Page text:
Once I got to the nursing home mum was sitting on her bed looking a bit sad. I noticed later on that she had been throwing used tissues on the floor - not quite making it with them over the distance to the bin that is placed next to the wall - and that the tissues had red colour on them. I also noticed that she was coughing quite badly today, and so I made a report to the nurse on duty.
Then I called my brother in Houston and today for a change he answered. We talked for a while about this and that - notably about Second Life, a concept that we had to pretty comprehensively explain to mum as she had no idea what it was - and then I started singing a song. I was holding the iPad on my stomach as usual, at an oblique angle to my body so that my brother could look at my mother while the three of us talked. Mum started singing as soon as I started of course - people with Alzheimer's love singing, and can remember all the words to the old songs of their youth - and the song was We'll Meet Again. Then my brother went online on his PC - he uses FaceTime from the PC in his room - and found Vera Lynn singing the song on YouTube and played it. The song was first published in 1939, when mum was 10 years old, and she said that to us.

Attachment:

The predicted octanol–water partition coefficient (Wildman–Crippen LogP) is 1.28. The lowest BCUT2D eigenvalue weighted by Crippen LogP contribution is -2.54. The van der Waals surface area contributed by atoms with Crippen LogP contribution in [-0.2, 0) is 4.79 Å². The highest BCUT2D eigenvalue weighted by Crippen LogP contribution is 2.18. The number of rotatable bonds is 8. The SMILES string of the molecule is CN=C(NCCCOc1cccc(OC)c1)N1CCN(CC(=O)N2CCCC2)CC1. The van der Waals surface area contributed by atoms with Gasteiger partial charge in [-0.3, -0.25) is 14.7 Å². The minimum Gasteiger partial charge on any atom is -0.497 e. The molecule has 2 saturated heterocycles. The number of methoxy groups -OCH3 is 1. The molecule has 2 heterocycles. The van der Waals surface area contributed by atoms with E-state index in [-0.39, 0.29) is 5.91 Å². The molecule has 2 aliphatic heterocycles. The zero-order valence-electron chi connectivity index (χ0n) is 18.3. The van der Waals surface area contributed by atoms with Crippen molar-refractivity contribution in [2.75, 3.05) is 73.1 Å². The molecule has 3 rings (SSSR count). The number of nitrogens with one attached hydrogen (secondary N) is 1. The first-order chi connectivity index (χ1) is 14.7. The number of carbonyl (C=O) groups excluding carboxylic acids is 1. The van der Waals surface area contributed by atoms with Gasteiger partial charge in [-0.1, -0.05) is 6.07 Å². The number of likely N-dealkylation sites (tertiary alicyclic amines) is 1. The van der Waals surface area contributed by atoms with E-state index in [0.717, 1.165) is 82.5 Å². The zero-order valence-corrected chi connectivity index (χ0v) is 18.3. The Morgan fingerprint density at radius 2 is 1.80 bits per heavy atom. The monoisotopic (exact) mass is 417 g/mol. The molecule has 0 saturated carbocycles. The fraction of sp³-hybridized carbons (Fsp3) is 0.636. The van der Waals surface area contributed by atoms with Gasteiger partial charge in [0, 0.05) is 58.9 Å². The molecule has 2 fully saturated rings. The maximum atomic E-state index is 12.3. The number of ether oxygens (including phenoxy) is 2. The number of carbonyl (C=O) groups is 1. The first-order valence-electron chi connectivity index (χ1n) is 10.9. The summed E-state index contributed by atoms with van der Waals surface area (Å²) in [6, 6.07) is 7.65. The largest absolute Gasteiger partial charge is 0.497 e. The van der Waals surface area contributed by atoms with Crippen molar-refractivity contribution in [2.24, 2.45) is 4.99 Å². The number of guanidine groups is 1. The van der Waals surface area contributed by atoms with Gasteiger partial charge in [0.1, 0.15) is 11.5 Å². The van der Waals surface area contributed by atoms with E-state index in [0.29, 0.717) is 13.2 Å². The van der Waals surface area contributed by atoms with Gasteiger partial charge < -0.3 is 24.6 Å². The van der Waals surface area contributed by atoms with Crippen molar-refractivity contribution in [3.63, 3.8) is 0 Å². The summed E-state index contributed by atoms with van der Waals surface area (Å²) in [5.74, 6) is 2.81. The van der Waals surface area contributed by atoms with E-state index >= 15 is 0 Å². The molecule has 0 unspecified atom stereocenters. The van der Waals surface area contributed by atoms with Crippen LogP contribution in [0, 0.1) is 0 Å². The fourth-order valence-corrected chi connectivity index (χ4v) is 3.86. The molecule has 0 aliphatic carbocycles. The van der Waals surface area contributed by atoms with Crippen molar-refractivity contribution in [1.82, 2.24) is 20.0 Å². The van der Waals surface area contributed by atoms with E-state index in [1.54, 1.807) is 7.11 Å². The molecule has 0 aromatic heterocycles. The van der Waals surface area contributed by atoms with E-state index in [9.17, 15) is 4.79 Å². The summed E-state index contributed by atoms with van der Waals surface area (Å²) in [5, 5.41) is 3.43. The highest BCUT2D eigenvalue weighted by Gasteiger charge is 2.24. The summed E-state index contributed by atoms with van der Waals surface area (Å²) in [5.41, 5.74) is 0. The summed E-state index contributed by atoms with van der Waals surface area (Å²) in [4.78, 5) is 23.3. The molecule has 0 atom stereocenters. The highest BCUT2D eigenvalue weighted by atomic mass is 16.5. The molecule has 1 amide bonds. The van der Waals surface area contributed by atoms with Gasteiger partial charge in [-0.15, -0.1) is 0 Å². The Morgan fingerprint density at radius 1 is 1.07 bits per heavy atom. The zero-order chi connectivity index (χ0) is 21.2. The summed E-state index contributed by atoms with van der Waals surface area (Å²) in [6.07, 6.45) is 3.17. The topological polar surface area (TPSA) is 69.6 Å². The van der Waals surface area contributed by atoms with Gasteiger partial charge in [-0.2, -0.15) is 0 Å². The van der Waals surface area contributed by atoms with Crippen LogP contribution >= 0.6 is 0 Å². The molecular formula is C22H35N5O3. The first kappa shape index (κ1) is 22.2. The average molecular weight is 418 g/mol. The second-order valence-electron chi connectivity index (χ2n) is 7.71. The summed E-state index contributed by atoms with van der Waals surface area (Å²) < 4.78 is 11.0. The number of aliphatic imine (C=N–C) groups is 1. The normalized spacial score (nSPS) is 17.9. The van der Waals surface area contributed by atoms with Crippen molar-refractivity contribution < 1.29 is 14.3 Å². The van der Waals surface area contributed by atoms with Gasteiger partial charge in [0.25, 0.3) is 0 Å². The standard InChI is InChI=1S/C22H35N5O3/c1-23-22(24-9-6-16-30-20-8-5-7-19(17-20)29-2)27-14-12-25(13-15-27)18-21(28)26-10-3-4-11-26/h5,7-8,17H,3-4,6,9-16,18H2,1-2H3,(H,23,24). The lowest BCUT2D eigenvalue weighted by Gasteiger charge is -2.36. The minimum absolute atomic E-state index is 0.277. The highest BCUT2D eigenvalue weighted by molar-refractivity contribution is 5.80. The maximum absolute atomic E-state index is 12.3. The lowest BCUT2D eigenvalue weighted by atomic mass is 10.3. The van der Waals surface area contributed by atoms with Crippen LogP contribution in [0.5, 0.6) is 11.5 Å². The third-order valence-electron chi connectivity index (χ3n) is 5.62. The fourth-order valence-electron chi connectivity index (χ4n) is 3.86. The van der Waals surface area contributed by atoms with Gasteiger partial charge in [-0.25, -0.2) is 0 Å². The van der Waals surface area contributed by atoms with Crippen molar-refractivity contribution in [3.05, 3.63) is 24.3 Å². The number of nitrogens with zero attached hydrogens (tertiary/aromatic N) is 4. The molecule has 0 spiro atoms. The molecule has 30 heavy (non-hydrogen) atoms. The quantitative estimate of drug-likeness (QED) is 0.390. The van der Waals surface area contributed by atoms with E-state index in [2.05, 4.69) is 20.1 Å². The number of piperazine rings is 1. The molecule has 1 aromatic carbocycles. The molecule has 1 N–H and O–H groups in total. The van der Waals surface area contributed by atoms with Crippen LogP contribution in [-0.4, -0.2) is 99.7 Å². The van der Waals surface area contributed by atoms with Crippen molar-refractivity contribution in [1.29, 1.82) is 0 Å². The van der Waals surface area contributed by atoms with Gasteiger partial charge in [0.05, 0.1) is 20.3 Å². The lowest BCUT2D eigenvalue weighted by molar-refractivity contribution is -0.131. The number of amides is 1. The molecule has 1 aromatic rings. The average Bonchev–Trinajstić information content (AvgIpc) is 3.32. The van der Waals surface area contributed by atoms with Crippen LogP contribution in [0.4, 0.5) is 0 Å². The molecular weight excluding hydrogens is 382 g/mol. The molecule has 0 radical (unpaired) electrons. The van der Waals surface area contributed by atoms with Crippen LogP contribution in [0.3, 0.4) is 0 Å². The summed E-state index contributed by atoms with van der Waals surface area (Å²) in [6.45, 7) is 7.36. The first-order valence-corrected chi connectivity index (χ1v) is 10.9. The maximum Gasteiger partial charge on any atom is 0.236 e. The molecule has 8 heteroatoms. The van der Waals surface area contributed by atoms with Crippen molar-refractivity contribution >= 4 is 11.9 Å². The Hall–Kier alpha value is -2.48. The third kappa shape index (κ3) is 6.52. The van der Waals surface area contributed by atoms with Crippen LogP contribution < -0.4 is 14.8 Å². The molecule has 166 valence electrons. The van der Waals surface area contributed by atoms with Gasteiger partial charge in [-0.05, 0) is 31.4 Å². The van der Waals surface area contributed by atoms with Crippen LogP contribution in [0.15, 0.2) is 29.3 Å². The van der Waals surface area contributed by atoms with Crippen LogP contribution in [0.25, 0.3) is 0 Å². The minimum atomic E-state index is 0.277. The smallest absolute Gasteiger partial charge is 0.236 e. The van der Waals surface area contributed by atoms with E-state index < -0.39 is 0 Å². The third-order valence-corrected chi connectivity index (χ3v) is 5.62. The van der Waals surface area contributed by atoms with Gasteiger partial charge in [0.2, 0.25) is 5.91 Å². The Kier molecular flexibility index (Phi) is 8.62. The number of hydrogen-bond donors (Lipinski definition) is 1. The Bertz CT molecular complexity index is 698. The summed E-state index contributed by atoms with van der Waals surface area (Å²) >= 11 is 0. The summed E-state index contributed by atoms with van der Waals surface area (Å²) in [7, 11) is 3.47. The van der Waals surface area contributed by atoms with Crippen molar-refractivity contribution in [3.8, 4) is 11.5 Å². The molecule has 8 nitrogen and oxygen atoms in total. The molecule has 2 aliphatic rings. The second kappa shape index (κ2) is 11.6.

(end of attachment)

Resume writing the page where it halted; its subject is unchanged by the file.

Once we had finished singing along to this song my brother found another old song from YouTube. The sound quality on our end was not always perfect because his system was having problems picking up the sound and sending it through to us, taking the feed on the iPad, but it was good enough. My brother chose The Band Played Waltzing Matilda but mum didn't recognise that one. He also looked up and played It's a Long Way to Tipperary, and mum recognised that one and sang along. We had a lovely time singing songs with mum on the iPad and the PC.
The iPad is a great gift for an elderly person. Even if they never work out how to use it - mum used to know when it rang with FaceTime and could answer but does not recognise the tone any longer - an iPad can help connect people together. Used in a group of people - the way we use it: me, my brother and my mum - it can be a lot of fun. I told the nursing home director what we had been doing, when I met her in the lift, and she said it was a great idea.